By Oscar Lake Herball or Generall Historie of Plantes, 1633.   This following post was written by fifteen-year-old Oscar Lake, who was on a work experience placement with Dr Paul Edmondson, Head of Research. He was based in Library and Archives...
From: Blogging Shakespeare on 3 Aug 2017

Marie Corelli: Stratford-upon-Avon’s‘Fairy Queen’?

By Nick Birch Marie Corelli in her conservatory at Mason Croft (now the Shakespeare Institute). She lived there from 1901 until her death in 1924. Photo courtesy of The Shakespeare Birthplace Trust.   In 1899 Marie Corelli, with her companion Bertha...
From: Blogging Shakespeare on 1 Aug 2017

Ithaca in Stratford-upon-Avon: A Tribute to Sir Derek Walcott.

By Miranda Jones, Research Advocate, The Shakespeare Birthplace Trust Derek Walcott In 1991 the Artistic Director of the Royal Shakespeare Company, Adrian Noble, discussed the next potential project for the Stratford-upon-Avon stage with Gregory Doran....
From: Blogging Shakespeare on 25 Jul 2017

Salomé at the Swan

By Drs Sarah-Jane Fenton, Research Fellow, Mental Health & Wellbeing Unit, Warwick Medical School and Anjna Chouhan, Lecturer in Shakespeare Studies, Shakespeare Birthplace Trust. Matthew Tennyson as Salomé. Copyright the RSC....
From: Blogging Shakespeare on 18 Jul 2017

Louis Marder Scholarship 2017

Louis Marder This is a new version of the blog posted earlier and contains an important update. The contact address for applications is SCLA@shakespeare.org.uk. Are you studying Shakespeare at college, university, or for leisure? Are you going to be...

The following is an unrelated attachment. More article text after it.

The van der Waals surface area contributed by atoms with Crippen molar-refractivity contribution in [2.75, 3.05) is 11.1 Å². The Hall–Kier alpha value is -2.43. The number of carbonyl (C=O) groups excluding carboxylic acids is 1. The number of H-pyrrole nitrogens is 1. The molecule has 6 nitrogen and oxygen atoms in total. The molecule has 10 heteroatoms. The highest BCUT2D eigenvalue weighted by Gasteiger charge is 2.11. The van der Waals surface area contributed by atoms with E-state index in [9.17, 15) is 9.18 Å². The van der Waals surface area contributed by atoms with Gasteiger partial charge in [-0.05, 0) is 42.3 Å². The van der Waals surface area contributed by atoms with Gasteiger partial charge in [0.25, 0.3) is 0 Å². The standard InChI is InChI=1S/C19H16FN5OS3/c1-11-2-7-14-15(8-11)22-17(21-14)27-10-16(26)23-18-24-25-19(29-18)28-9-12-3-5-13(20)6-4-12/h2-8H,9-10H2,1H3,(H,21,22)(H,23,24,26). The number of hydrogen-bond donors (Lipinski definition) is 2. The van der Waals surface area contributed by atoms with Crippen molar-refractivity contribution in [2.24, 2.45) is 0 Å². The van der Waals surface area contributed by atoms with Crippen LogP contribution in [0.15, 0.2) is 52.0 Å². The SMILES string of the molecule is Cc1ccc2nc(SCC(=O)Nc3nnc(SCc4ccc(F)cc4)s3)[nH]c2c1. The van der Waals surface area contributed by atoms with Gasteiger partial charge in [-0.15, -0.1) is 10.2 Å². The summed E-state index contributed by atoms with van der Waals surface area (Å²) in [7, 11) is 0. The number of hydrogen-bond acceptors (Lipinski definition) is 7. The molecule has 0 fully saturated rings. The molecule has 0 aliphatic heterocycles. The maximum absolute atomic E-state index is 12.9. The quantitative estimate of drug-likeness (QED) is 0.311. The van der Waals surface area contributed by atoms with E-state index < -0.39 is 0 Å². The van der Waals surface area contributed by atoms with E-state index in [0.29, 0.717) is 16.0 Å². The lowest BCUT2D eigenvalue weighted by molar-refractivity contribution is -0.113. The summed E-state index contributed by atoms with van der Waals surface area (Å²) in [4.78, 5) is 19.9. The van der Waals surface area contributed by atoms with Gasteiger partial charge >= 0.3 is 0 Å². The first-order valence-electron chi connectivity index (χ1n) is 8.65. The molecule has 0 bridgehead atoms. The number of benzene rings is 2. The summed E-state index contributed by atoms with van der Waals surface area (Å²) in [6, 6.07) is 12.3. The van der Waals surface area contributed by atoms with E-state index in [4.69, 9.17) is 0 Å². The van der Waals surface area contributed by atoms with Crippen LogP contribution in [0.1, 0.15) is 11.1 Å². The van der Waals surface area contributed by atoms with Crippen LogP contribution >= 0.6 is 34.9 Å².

From: Blogging Shakespeare on 2 May 2017

Making Shakespeare Brand-new: A Tribute to Michael Bogdanov

Making Shakespeare Brand-new: A Tribute to Michael Bogdanov (15 December 1938 – 16 April 2017)by Paul Edmondson I first met Michael Bogdanov in 2008, when he came to take part in a study day on Hamlet at the Shakespeare Centre. He had directed...
From: Blogging Shakespeare on 21 Apr 2017

Shakespeare al fresco

Interview with the Shakespeare Aloud Team at the Shakespeare Birthplace Trust. By Sara Marie Westh When you visit the Shakespeare Birthplace Trust, the SBT for short, you first make your way through a twilit hallway snaking this way and that, and brimming...
From: Blogging Shakespeare on 11 Apr 2017

“a voice potential/As double as the duke’s” : War, Disability, and Casting in Iqbal Khan’s Othello

“a voice potential/As double as the duke’s” : War, Disability, and Casting in Iqbal Khan’s Othello By Kelsey Ridge, University of Birmingham SAN DIEGO (Oct. 5, 2010) Former Army soldier Melissa Stockwell, from Chicago, speaks...
From: Blogging Shakespeare on 25 Nov 2016

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Notes on Post Tags Search